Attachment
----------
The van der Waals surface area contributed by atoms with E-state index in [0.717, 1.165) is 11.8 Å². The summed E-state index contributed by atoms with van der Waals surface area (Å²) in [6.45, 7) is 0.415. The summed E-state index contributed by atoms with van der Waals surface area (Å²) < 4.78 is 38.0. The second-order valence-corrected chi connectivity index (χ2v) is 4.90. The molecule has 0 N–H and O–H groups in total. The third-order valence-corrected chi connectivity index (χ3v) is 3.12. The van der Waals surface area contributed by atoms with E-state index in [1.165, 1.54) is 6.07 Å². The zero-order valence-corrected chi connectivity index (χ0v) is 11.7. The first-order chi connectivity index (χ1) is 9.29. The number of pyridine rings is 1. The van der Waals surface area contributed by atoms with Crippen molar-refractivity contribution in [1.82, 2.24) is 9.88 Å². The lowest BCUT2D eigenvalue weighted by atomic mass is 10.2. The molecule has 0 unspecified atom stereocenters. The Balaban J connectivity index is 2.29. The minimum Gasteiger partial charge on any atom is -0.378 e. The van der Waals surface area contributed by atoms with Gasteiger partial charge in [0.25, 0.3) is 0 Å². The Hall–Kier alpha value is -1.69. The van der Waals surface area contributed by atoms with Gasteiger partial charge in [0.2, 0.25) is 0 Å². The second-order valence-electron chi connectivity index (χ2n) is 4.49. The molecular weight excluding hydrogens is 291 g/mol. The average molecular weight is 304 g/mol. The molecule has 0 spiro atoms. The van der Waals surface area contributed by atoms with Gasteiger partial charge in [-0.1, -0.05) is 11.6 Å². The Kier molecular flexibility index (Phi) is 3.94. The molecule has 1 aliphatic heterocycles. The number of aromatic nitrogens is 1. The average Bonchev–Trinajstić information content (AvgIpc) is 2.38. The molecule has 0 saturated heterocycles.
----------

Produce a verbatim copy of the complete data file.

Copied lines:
The van der Waals surface area contributed by atoms with E-state index in [0.717, 1.165) is 11.8 Å². The summed E-state index contributed by atoms with van der Waals surface area (Å²) in [6.45, 7) is 0.415. The summed E-state index contributed by atoms with van der Waals surface area (Å²) < 4.78 is 38.0. The second-order valence-corrected chi connectivity index (χ2v) is 4.90. The molecule has 0 N–H and O–H groups in total. The third-order valence-corrected chi connectivity index (χ3v) is 3.12. The van der Waals surface area contributed by atoms with E-state index in [1.165, 1.54) is 6.07 Å². The zero-order valence-corrected chi connectivity index (χ0v) is 11.7. The first-order chi connectivity index (χ1) is 9.29. The number of pyridine rings is 1. The van der Waals surface area contributed by atoms with Crippen molar-refractivity contribution in [1.82, 2.24) is 9.88 Å². The lowest BCUT2D eigenvalue weighted by atomic mass is 10.2. The molecule has 0 unspecified atom stereocenters. The Balaban J connectivity index is 2.29. The minimum Gasteiger partial charge on any atom is -0.378 e. The van der Waals surface area contributed by atoms with Gasteiger partial charge in [0.25, 0.3) is 0 Å². The Hall–Kier alpha value is -1.69. The van der Waals surface area contributed by atoms with Gasteiger partial charge in [0.2, 0.25) is 0 Å². The second-order valence-electron chi connectivity index (χ2n) is 4.49. The molecular weight excluding hydrogens is 291 g/mol. The average molecular weight is 304 g/mol. The molecule has 0 spiro atoms. The van der Waals surface area contributed by atoms with Gasteiger partial charge in [-0.1, -0.05) is 11.6 Å². The Kier molecular flexibility index (Phi) is 3.94. The molecule has 1 aliphatic heterocycles. The number of aromatic nitrogens is 1. The average Bonchev–Trinajstić information content (AvgIpc) is 2.38. The molecule has 0 saturated heterocycles.